On 12 February 2017, the Swiss electorate will vote on constitutional changes to spend large sums on roads.
The Swiss government says the country has a good transport system, which has been pushed to its limits due to increasing mobility. On many national roads and in the cities, traffic congestion is the norm, it says.
Aim of the proposal
The Federal Council and Parliament have established the Fund for National Roads and Urban Traffic, in order to secure the long-term financing of national roads and to continue financing urban traffic projects. The new fund is unlimited in time and will provide for the gradual expansion of the national road network. As a first step, around CHF 6.5 billion is expected to be spent by 2030 on relieving congestion. This is around CHF 800 per resident. This amendment to the Constitution, which will be put to the vote, will also allow the federal government to continue making contributions to urban projects.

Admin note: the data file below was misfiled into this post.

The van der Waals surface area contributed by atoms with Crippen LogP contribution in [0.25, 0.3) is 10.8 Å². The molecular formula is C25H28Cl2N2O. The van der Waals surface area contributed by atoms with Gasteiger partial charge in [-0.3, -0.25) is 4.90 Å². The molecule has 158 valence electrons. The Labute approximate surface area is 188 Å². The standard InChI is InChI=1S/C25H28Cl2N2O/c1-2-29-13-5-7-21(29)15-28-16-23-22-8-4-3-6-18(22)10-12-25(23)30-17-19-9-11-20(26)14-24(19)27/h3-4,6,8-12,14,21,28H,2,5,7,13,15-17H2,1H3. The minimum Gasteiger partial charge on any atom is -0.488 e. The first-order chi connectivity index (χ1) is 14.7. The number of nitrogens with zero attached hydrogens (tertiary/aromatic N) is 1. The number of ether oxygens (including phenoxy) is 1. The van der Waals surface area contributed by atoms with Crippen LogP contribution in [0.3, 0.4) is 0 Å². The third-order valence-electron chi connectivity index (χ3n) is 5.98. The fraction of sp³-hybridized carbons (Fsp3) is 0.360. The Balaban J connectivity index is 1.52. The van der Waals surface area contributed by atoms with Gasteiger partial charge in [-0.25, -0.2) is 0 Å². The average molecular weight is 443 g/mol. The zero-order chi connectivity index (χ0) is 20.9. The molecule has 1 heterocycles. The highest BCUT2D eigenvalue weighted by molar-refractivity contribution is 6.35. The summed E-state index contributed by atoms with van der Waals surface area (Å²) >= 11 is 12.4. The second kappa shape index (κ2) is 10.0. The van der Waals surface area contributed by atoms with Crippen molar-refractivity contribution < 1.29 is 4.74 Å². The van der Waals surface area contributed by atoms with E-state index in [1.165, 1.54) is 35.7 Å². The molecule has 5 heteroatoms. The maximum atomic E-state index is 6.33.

Position of the Federal Council and Parliament
The Federal Council and Parliament recommend voting in favour of the proposal.
Of the main political parties, the Swiss People’s Party (UDC/SVP), the Liberal Party (PLR/FDP) and the Christian Democratic People’s Party (CVP/PDC) are in favour of the referendum. The main party against it is the Socialist Party.
Switzerland’s government argues the investment is necessary to keep the nation moving and improve efficiency. The Socialist Party is concerned about how the new spending will be funded. It says that the fuel tax increase won’t be enough to cover it, and estimates a shortfall of CHF 600 to 700 million a year, a sum which will be funded from the Federal tax pot. The party says this money would deliver more if it were spent on education or public transport.
The Socialist Party was initially in favour of the plan, however its funding was changed. Originally, a fuel tax increase of 15 cents a litre was going to fund two thirds of the spend. Then the fuel tax increase was reduced to 4 cents a litre, leaving two thirds to be funded out of Federal public funds.
WWF Switzerland agrees and says that roads should be funded by those who use them, following the model of polluter-pays, rather than from general public funds.